It’s not just new games that suffer in the transition from consoles to home computers. Shoddy PC ports have been a thing since the very beginning, as PC-bound Mega Man fans know all too well.
In 1990, three years after the Blue Bomber’s Nintendo Entertainment System debut, Hi-Tech Expressions brought Mega Man to home computers — kind of. While Mega Man’s DOS port looks kind of like the NES original, it’s actually a completely new game. It’s not a great one, either. Hi-Tech Expressions’ take on Mega Man was developed by a single engineer, Steve Rozner, who decided to make a Mega Man port on his own while working as a manager at Capcom.
Rozner rebuilt the game from the ground up (Capcom didn’t give him any of the original code or graphics), and while you can see Mega Man’s influence on Rozner’s loose adaptation, it’s not the same product. It’s ugly, the keyboard-based controls are loose and floaty, the sound sucks, and the game is unrelentingly hard. Rozner’s follow-up, Mega Man 3 (there is no Mega Man 2 on PC) is even weirder: it started life as a totally different game, and only got released because Rozner added a Mega Man skin before publishing.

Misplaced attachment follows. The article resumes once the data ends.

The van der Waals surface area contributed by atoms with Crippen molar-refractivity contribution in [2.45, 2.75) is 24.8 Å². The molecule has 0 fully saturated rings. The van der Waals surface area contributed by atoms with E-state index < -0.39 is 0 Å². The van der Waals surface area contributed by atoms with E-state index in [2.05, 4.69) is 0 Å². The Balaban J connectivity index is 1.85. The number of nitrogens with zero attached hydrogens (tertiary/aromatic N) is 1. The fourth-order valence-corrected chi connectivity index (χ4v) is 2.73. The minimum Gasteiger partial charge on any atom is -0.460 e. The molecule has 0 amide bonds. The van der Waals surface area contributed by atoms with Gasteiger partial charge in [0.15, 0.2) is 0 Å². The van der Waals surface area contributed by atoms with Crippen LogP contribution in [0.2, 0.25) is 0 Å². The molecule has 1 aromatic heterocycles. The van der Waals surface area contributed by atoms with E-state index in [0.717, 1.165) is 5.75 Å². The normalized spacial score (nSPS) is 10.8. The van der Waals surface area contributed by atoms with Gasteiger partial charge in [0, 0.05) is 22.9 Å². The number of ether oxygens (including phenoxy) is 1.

Officially, Capcom won’t acknowledge Mega Man DOS at all, but despite the lackluster implementation, some players still have a soft spot for it: dedicated fans are currently hard at work on an unofficial remake that brings Mega Man closer to its console brethren. If you’re curious, you can download it on Steam right now.